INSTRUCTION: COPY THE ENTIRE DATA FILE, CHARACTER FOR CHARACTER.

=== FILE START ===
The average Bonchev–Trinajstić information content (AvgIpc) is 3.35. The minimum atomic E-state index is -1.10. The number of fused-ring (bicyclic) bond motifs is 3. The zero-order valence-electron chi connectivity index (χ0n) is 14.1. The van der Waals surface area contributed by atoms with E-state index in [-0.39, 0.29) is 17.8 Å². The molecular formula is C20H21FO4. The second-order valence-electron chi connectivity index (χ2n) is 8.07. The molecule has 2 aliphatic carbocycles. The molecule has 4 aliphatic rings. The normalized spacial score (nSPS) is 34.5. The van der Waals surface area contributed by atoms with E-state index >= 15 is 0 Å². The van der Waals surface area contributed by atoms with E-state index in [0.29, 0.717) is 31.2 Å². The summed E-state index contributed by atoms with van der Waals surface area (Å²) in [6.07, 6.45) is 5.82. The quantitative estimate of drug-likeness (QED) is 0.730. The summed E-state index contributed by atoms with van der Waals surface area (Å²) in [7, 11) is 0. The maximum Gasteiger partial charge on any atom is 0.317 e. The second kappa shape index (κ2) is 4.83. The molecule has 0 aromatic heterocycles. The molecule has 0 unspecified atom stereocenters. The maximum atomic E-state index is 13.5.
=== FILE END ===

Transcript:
The average Bonchev–Trinajstić information content (AvgIpc) is 3.35. The minimum atomic E-state index is -1.10. The number of fused-ring (bicyclic) bond motifs is 3. The zero-order valence-electron chi connectivity index (χ0n) is 14.1. The van der Waals surface area contributed by atoms with E-state index in [-0.39, 0.29) is 17.8 Å². The molecular formula is C20H21FO4. The second-order valence-electron chi connectivity index (χ2n) is 8.07. The molecule has 2 aliphatic carbocycles. The molecule has 4 aliphatic rings. The normalized spacial score (nSPS) is 34.5. The van der Waals surface area contributed by atoms with E-state index >= 15 is 0 Å². The van der Waals surface area contributed by atoms with E-state index in [0.29, 0.717) is 31.2 Å². The summed E-state index contributed by atoms with van der Waals surface area (Å²) in [6.07, 6.45) is 5.82. The quantitative estimate of drug-likeness (QED) is 0.730. The summed E-state index contributed by atoms with van der Waals surface area (Å²) in [7, 11) is 0. The maximum Gasteiger partial charge on any atom is 0.317 e. The second kappa shape index (κ2) is 4.83. The molecule has 0 aromatic heterocycles. The molecule has 0 unspecified atom stereocenters. The maximum atomic E-state index is 13.5.